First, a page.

I am a neoclassical economist--in fact, I am a card-carrying neoliberal. In my lectures at Berkeley I stress what a marvelous, miraculous, and effective mechanism for coordinating our societal division of labor is our property, contract, exchange, and money-based market economy. I point out that in the 20th century we ran a gigantic natural experiment in which those peoples trapped by politics and the result of war behind the Iron Curtain experimented with eliminating the market economy of self-adjusting equilibrating prices via supply and demand. The consequence was that the really-existing socialist economies threw away 80% of their potential economic productivity by banning the market economy. Even they, however, relied heavily on money and the promise of differential rewards and promotions to positions that offered more money as major incentivizing devices. Those who tried to go beyond Lenin in the direction of "Full Communism"--say, Che Guevara in Cuba and his Ten Million Ton Sugar Harvest campaign and his attempt to divide societies into a vanguard of new men motivated by moral incentives, a mass who were to be educated into being motivated by moral incentives, and los gusanos to be motivated not by carrots but by sticks--either quickly abandoned their dreams or found themselves abandoned by their comrades.
Waving money in people's faces to try to get them to do what you want is a very narrow-bandwidth communications channel. Even to implement our desire to get goats to the grandmothers, we would be largely out of luck--we would be taken to the cleaners by the local goat-dealers--if we did not have Moses, and if Moses did not have the ability to hire local proxy cutouts to buy the goats for him, and if Moses were not committed enough to the mission to actually care about getting good value for the grandmothers from Bie's money. If Moses sought, say, to boost his local standing by overpaying people who he thought it would be useful to him to have them owing him favors in the future, we would be in big trouble.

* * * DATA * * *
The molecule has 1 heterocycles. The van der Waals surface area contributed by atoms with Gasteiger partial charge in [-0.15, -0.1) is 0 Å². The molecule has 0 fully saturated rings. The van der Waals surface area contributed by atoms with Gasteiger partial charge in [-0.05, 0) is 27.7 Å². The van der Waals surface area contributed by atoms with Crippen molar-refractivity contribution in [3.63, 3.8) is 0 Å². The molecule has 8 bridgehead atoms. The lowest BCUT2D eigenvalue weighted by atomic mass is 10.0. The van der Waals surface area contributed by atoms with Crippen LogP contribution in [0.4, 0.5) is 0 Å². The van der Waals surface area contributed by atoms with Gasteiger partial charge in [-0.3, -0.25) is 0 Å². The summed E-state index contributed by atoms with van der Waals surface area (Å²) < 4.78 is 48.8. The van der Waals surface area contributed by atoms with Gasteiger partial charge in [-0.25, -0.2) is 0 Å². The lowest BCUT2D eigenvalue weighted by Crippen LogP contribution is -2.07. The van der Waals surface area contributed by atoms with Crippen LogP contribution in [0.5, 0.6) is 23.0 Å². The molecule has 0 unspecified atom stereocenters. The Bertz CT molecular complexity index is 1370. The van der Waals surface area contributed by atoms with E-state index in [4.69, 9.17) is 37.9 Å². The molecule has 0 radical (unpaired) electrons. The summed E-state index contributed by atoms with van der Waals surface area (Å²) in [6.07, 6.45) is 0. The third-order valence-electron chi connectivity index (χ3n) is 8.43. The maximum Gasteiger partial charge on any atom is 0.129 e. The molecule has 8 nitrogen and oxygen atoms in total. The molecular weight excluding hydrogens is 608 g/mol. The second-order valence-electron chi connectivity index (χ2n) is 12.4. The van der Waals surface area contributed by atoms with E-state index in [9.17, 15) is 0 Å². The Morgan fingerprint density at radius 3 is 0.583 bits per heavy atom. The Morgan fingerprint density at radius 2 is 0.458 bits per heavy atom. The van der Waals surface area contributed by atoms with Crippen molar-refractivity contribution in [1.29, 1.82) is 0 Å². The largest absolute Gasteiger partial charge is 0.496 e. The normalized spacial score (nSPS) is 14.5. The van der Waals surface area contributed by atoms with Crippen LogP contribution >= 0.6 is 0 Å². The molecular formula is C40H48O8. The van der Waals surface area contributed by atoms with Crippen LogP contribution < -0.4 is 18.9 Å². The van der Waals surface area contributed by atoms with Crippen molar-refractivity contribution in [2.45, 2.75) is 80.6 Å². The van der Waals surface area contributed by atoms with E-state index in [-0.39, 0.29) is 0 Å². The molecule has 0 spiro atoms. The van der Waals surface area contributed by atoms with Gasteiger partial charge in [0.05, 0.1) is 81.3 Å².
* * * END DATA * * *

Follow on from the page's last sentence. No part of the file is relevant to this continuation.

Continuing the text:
If the well is going to be useful we think we need much more bandwidth and, thus, control over what will actually happen on the ground. This is not uncommon: I remember a conversation I had once with one person active in African development. He told me that he would never in a thousand years have thought that he would find himself spending his time writing policies to prohibit the transport of smoked monkey meat in backseats occupied by visiting foreign dignitaries--no matter how high a price smoked monkey would bring.
But we have Moses on the scene. Thus it turns out to be much more cost-effective to dig the well by hand. Moses hires men with shovels. We find that it is the case that here--or, rather, not here but there--and now, in the twenty-first century, we find that the best way to deploy our intercontinental social power to make this happen is to induce young men with testosterone-fueled muscles and iron shovels--technologies that hit the shores of Lake Victoria 3000 years ago--to dig the well by hand.
In my lectures at Berkeley I talk about how the iron-and-steam technologies of the Industrial Revolution 200 years ago meant that humans could and would no longer add much value by using their large muscles to move heavy things. William Gibson's famous line is: "the future is here--it is just not evenly distributed". But he does not say that the present is not evenly distributed here. And even what we regard here as the past of centuries ago is not evenly distributed enough to have made it to rural East Africa, at least not when we try to figure out how to get the best well dug at the lowest cost.
Now when we look at the totals on our quarterly index-fund statements, there is perhaps a difference in the third significant figure. Now if you were to go to Ahero, Nyando District, Nyanza Province, Kenya, you would find an extra well--one located not near the rice fields but in among the houses, with an elderly woman charging pennies for you to fill a bucket. And perhaps you would find a substantial number of additional girls sitting in school rooms rather than walking extra miles with buckets on their heads. And perhaps a substantial number of men and their relatives are grateful to Moses for getting them some money by giving them the opportunity to work on the well.
So a feel-good story, no? But telling it again reminds me of three things:
Telling it again reminds me that I ought to set this process in motion with a better heart.
Telling it again reminds me that we ought not to live in a world in which $20K distributed among AIDS-survivors in Ahero, Kenya has the same salience that $5M has for people like me in Greater San Francisco.
And telling it again reminds me that we ought not to live in a world in which we lack the organizational competence to use productive modern rather than less-productive 3000-year-old technologies to dig wells near the shores of Lake Victoria.